Blackface Controversies Show Underlying Racism in American Politics and Culture

Blackface Controversies Show Underlying Racism in American Politics and Culture

Louis Sanders, Lead Staff Writer

Less than two weeks apart some “interesting” information came from both the Democratic and Republican sides of life. Republican and former Florida Secretary of State, Michael Ertel, had photos of him in blackface leaked. This scandal led to his timely resignation from the office. In the most coincidental timing, Democratic and current Virginia governor, Ralph Northam, had pictures of a man in a Ku Klux Klan robe and another man in blackface on his yearbook page.

Northam initially accepted responsibility and apologized for the pictures. He did not resign. He later recanted his statement and denied that he was in either picture. He did, however, admit to darkening his skin for a Michael Jackson dance competition. “That same year I did participate in a dance contest in San Antonio in which I darkened my face as part of a Michael Jackson costume.” He still has not and has no plans to resign.

Despite the loss of support in his state and calls to resign from both major political parties, which is irony in itself, Northam still won’t resign. While this is an issue it begs the question if racist behavior from politicians is a new, acceptable trend.

Racism in politics is nothing new at all. Lyndon B. Johnson was known to enjoy racist humor and used the N-word frequently. Recently after the election of Donald Trump, racism has been seen as an edgy new way to secure votes.

Most notably Cindy Hyde-Smith, a senator in Mississippi, had one of the most controversial campaigns in recent times. Smith was pictured with confederate paraphernalia, was quoted as saying she’d be “front row” at a “public hanging”, and allegedly praised Confederate soldiers as a legislator in 2007. She would go on to win that race.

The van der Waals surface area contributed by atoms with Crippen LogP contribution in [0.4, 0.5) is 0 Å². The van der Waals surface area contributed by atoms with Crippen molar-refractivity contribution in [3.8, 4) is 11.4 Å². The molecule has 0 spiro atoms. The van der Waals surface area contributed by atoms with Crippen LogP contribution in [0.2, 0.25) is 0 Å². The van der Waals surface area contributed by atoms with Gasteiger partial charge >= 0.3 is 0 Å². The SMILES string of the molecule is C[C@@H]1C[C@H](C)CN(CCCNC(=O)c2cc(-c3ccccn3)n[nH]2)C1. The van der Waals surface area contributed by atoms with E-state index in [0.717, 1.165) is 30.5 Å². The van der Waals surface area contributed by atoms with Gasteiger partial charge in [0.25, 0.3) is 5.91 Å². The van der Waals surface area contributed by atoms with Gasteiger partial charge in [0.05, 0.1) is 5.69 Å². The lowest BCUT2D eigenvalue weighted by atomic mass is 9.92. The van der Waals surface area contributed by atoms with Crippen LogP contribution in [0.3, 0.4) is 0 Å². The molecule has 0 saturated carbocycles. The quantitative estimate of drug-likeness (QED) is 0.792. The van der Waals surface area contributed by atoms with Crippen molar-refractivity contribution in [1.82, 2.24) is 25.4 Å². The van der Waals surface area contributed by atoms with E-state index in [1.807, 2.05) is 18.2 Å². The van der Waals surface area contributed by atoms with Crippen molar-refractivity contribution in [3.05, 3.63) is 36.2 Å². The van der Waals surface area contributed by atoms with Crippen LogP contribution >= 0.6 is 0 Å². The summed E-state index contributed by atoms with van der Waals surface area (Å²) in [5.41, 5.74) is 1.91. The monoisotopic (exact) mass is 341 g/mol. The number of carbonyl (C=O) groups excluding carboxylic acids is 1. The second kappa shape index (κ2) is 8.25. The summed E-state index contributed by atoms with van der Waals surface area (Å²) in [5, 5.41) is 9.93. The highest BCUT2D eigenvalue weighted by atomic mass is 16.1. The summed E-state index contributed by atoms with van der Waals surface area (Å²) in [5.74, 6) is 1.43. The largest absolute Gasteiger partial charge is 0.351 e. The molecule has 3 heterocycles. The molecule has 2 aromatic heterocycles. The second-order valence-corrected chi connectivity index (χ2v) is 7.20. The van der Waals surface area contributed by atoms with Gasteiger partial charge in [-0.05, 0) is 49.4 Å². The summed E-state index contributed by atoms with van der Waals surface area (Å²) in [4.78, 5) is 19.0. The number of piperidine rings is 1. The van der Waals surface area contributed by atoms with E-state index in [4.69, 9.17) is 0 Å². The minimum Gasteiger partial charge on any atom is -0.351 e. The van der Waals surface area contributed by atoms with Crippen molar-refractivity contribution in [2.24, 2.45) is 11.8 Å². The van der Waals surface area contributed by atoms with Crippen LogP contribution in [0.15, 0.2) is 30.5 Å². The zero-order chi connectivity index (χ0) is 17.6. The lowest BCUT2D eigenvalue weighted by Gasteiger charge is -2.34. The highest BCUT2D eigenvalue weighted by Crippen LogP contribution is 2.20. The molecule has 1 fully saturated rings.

Runner-up for most offensive campaign is former GOP candidate, Michael Williams. One of Williams’ campaign methods was to tour on his custom-made deportation bus. In white lettering on the grey bus is “Follow me to Mexico” “Danger! Murderers, rapists, kidnappers, child molestors, and other criminals on board.” It is also important to note that Williams spelled “molesters” wrong. It’s also important to note that Williams isn’t talking about ALL illegal immigrants, just Mexicans. Williams finished last place in his primary and was jailed last December for tax fraud.

Whether racism has become a new, “ingenious” marketing scheme or has just been more prevalent in today’s society is up for debate. What isn’t up for debate is the fact that racism is alive and present, especially in today’s politics.

In order to grow as a nation and as a people these things need to be called out. However, that’s still not enough. Racism needs to be called out and consequences need to be dealt out. Racist and problematic candidates shouldn’t win an election for public office. Especially if that public office determines the fate of millions of marginalized groups.

The optimistic spirit that is in most Americans is screaming that America is better than this, but the realism that’s more prevalent in society proves that optimistic spirit wrong time and time again